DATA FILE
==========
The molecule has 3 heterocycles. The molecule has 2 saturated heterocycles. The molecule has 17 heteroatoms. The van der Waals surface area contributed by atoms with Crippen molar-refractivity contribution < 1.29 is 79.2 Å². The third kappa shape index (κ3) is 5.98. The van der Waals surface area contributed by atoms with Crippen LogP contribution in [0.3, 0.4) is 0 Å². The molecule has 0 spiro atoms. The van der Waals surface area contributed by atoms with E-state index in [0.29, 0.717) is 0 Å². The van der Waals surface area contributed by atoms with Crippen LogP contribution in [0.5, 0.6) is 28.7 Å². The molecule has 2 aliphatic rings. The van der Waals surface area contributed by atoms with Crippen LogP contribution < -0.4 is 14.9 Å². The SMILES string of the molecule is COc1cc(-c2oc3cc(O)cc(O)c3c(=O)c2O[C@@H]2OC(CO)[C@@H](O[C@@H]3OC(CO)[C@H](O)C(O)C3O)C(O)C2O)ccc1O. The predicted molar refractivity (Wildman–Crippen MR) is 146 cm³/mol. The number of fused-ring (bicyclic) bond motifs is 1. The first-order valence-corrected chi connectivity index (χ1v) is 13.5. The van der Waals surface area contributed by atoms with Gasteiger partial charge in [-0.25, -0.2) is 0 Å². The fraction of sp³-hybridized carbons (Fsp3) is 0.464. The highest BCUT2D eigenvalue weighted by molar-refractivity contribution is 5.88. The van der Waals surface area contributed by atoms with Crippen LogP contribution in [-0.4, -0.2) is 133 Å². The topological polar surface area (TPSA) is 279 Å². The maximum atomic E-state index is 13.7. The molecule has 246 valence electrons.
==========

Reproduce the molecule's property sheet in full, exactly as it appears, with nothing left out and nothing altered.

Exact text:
The molecule has 3 heterocycles. The molecule has 2 saturated heterocycles. The molecule has 17 heteroatoms. The van der Waals surface area contributed by atoms with Crippen molar-refractivity contribution < 1.29 is 79.2 Å². The third kappa shape index (κ3) is 5.98. The van der Waals surface area contributed by atoms with Crippen LogP contribution in [0.3, 0.4) is 0 Å². The molecule has 0 spiro atoms. The van der Waals surface area contributed by atoms with E-state index in [0.29, 0.717) is 0 Å². The van der Waals surface area contributed by atoms with Crippen LogP contribution in [0.5, 0.6) is 28.7 Å². The molecule has 2 aliphatic rings. The van der Waals surface area contributed by atoms with Crippen LogP contribution < -0.4 is 14.9 Å². The SMILES string of the molecule is COc1cc(-c2oc3cc(O)cc(O)c3c(=O)c2O[C@@H]2OC(CO)[C@@H](O[C@@H]3OC(CO)[C@H](O)C(O)C3O)C(O)C2O)ccc1O. The predicted molar refractivity (Wildman–Crippen MR) is 146 cm³/mol. The number of fused-ring (bicyclic) bond motifs is 1. The first-order valence-corrected chi connectivity index (χ1v) is 13.5. The van der Waals surface area contributed by atoms with Gasteiger partial charge in [-0.25, -0.2) is 0 Å². The fraction of sp³-hybridized carbons (Fsp3) is 0.464. The highest BCUT2D eigenvalue weighted by molar-refractivity contribution is 5.88. The van der Waals surface area contributed by atoms with Crippen LogP contribution in [-0.4, -0.2) is 133 Å². The topological polar surface area (TPSA) is 279 Å². The maximum atomic E-state index is 13.7. The molecule has 246 valence electrons.